Summary

Summary

Labyrinth: A Legacy of Language

UntitledFrom the heights of Shakespeare’s own time to the current day, every writer who has put pen to page has done so under the guiding light of the Bard’s influence. What better way to celebrate Shakespeare’s marvelous heritage than to explore the traces of his genius left to us in the writings of his artistic children. Labyrinth will take you on a journey through the works of other great playwrights through the centuries: Stoppard, Williams, Ibsen, and Sheridan, until at last you reach the core and center – Shakespeare’s own works.

Cast & Staff

Cast & Staff

The Cast

The Real Thing by Tom Stoppard

Max Brad Lussier
Charlotte Sr. Danielle Dwyer

A Streetcar Named Desire by Tennessee Williams

Blanche Rachel McKendree

A Doll’s House by Henrik Ibsen

Krogstad Chris Kanaga
Mrs. Linde Sr. Danielle Dwyer

The School for Scandal by Richard Sheridan

Joseph Surface Chris Kanaga
Servant Rachel McKendree
Lady Teazle Heather Norman
Sir Peter Brad Lussier
Charles Surface Peter Haig

Much Ado About Nothing by William Shakespeare

Benedick Peter Haig
Beatrice Rachel McKendree

Hamlet by William Shakespeare

Hamlet Kyle Norman
Chorus Brad Lussier, Sr. Phoenix Catlin, Rachel McKendree,Peter Haig, Stephanie Haig, Kate Shannon, Heather Norman

Titus Andronicus by William Shakespeare

Chiron Rachel McKendree
Demetrius Peter Haig
Tamora Sr. Danielle Dwyer
Titus Chris Kanaga

Tempest by William Shakespeare

Prospero Brad Lussier

THE STAFF

Director
Sr. Danielle Dwyer
Technical Director
Chris Kanaga

To see the entire program or read the program notes click here

News & Reviews

News & Reviews

A chance for everyone to bring the Bard to life

Written by John Watters,  Barnstable Patriot

A-Sonnets logo-020714

There are few people in history who have a worldwide celebration of the 450th anniversary of their birthday, but then there are only a few that have the name recognition of the literary legend William Shakespeare. (A recent survey put the Bard, in with Lincoln, Napoleon, Mohammed and Jesus Christ as the most historically recognized names globally.)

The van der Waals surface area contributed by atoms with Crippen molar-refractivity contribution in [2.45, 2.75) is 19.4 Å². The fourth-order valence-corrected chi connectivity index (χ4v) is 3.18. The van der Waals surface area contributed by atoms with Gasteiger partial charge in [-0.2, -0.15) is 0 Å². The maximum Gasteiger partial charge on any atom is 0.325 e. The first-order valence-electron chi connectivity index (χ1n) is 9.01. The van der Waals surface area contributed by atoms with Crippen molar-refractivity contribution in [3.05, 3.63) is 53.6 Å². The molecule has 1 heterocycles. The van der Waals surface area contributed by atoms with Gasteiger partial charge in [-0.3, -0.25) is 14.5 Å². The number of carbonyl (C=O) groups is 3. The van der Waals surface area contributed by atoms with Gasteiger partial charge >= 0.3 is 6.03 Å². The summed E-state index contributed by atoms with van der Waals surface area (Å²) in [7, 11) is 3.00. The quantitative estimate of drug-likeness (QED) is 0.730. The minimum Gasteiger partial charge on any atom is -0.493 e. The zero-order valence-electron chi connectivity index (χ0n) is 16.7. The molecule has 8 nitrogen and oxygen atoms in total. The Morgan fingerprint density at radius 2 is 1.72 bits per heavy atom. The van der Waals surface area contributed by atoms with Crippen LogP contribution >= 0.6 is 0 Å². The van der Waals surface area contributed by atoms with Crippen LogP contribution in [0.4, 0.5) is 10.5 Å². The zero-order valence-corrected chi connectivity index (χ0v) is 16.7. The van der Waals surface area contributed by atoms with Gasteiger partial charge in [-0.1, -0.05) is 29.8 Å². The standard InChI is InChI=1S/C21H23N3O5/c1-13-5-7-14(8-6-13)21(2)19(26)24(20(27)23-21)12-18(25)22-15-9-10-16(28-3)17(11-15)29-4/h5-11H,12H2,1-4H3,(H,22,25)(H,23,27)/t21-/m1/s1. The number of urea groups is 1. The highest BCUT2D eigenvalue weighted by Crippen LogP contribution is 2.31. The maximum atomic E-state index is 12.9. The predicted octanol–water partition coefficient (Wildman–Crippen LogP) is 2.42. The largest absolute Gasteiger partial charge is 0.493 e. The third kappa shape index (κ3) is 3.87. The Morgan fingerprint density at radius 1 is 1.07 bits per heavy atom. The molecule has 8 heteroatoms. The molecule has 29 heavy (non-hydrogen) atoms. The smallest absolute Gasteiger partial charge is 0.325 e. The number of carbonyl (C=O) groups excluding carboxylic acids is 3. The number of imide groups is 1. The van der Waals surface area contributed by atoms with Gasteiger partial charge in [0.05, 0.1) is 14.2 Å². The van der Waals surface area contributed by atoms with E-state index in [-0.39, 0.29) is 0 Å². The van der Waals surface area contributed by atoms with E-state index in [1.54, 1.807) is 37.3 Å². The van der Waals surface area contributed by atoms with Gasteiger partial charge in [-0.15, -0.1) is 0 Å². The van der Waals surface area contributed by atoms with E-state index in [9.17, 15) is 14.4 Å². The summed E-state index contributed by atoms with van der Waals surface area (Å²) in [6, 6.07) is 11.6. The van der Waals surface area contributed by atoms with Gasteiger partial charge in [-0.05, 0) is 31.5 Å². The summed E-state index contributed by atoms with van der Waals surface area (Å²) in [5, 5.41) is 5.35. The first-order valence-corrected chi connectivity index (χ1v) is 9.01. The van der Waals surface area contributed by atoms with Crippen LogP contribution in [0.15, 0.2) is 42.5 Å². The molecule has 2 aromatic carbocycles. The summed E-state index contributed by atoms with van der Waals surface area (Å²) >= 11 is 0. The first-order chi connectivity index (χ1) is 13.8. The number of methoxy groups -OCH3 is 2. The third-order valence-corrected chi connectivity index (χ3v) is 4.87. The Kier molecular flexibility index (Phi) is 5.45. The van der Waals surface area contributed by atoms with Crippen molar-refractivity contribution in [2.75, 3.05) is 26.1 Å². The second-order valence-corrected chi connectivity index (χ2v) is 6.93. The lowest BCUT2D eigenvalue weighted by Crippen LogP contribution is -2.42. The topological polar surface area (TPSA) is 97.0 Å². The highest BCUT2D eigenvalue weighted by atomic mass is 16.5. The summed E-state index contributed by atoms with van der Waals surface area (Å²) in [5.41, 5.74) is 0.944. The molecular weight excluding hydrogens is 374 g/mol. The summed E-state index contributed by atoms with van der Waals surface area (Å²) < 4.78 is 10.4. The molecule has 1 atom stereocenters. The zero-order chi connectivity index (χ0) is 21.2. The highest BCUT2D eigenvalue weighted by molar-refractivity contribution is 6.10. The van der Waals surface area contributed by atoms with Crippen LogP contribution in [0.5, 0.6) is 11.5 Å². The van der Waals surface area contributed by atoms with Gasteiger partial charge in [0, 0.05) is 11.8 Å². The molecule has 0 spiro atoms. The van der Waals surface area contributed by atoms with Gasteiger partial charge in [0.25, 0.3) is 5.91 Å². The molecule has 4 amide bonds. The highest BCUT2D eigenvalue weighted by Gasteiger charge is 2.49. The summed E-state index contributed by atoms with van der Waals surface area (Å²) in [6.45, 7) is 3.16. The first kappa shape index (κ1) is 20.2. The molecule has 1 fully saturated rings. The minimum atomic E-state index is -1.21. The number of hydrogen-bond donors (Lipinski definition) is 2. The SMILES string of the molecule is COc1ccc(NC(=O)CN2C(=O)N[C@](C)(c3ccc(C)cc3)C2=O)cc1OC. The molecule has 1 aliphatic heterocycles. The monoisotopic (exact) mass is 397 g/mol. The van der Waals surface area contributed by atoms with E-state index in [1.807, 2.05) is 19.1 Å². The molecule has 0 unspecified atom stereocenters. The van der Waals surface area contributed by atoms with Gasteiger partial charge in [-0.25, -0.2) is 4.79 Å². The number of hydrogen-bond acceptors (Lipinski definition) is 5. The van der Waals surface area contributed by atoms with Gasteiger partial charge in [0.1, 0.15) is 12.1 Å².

In honor of Shakespeare, who quilled his words to parchment in the 16th and 17th century, the Elements Theatre Company of the Community of Jesus has started the Word Made Flesh project, which will allow you and participants from all around the world to use 21st century technology to tape performances of any one of his 154 sonnets. How amused and amazed would the Bard be that people are making sonnet “selfies”? It does bring another meaning to his words that “All the world’s a stage, / And all the men and women merely players.”

“It’s hard to remember exactly how The Word to Flesh Project got started,” said Sr. Danielle Dwyer, artistic director of Elements. “Once the idea began to formulate, you kind of forget whose original idea it was. We just saw it as a practical and fun way to put Shakespeare’s words into the hands of the people. By having people from all over do it, it sort of becomes a quilt of words if you will.”

“We have people six years old to age 94 sign up to participate,” added Dwyer.